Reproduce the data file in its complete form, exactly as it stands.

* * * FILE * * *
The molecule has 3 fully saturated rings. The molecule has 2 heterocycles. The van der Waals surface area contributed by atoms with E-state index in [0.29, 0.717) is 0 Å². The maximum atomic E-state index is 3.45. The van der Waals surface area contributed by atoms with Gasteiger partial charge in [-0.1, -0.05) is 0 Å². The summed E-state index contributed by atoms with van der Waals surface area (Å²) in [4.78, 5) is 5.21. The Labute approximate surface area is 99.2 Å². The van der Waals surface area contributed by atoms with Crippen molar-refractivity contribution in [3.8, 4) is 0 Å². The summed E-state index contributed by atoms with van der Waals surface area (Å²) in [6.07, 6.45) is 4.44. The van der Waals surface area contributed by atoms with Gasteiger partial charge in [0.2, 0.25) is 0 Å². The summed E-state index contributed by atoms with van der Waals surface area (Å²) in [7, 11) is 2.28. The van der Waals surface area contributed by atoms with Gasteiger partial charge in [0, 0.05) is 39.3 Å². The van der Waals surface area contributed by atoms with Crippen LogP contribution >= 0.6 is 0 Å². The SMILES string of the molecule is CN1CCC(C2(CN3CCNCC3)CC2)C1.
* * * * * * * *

The molecule has 3 fully saturated rings. The molecule has 2 heterocycles. The van der Waals surface area contributed by atoms with E-state index in [0.29, 0.717) is 0 Å². The maximum atomic E-state index is 3.45. The van der Waals surface area contributed by atoms with Gasteiger partial charge in [-0.1, -0.05) is 0 Å². The summed E-state index contributed by atoms with van der Waals surface area (Å²) in [4.78, 5) is 5.21. The Labute approximate surface area is 99.2 Å². The van der Waals surface area contributed by atoms with Crippen molar-refractivity contribution in [3.8, 4) is 0 Å². The summed E-state index contributed by atoms with van der Waals surface area (Å²) in [6.07, 6.45) is 4.44. The van der Waals surface area contributed by atoms with Gasteiger partial charge in [0.2, 0.25) is 0 Å². The summed E-state index contributed by atoms with van der Waals surface area (Å²) in [7, 11) is 2.28. The van der Waals surface area contributed by atoms with Gasteiger partial charge in [0, 0.05) is 39.3 Å². The van der Waals surface area contributed by atoms with Crippen LogP contribution >= 0.6 is 0 Å². The SMILES string of the molecule is CN1CCC(C2(CN3CCNCC3)CC2)C1.